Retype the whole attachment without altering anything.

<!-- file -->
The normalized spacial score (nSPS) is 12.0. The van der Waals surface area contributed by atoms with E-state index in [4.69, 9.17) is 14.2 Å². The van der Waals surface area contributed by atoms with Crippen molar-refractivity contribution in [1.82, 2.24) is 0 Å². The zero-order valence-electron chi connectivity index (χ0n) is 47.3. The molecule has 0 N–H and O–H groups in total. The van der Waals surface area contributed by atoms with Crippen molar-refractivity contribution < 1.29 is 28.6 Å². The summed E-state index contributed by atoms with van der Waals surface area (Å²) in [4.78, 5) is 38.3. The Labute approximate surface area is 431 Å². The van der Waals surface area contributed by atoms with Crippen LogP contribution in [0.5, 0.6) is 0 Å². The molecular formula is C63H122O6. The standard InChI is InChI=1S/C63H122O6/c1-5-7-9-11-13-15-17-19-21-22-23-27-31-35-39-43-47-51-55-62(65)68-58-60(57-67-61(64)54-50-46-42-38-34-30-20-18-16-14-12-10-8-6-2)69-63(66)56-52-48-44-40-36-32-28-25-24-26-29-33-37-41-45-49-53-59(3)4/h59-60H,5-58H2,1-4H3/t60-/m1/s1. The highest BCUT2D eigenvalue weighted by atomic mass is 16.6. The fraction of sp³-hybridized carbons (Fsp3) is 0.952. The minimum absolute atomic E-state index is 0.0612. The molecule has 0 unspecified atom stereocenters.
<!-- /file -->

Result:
The normalized spacial score (nSPS) is 12.0. The van der Waals surface area contributed by atoms with E-state index in [4.69, 9.17) is 14.2 Å². The van der Waals surface area contributed by atoms with Crippen molar-refractivity contribution in [1.82, 2.24) is 0 Å². The zero-order valence-electron chi connectivity index (χ0n) is 47.3. The molecule has 0 N–H and O–H groups in total. The van der Waals surface area contributed by atoms with Crippen molar-refractivity contribution < 1.29 is 28.6 Å². The summed E-state index contributed by atoms with van der Waals surface area (Å²) in [4.78, 5) is 38.3. The Labute approximate surface area is 431 Å². The van der Waals surface area contributed by atoms with Crippen LogP contribution in [0.5, 0.6) is 0 Å². The molecular formula is C63H122O6. The standard InChI is InChI=1S/C63H122O6/c1-5-7-9-11-13-15-17-19-21-22-23-27-31-35-39-43-47-51-55-62(65)68-58-60(57-67-61(64)54-50-46-42-38-34-30-20-18-16-14-12-10-8-6-2)69-63(66)56-52-48-44-40-36-32-28-25-24-26-29-33-37-41-45-49-53-59(3)4/h59-60H,5-58H2,1-4H3/t60-/m1/s1. The highest BCUT2D eigenvalue weighted by atomic mass is 16.6. The fraction of sp³-hybridized carbons (Fsp3) is 0.952. The minimum absolute atomic E-state index is 0.0612. The molecule has 0 unspecified atom stereocenters.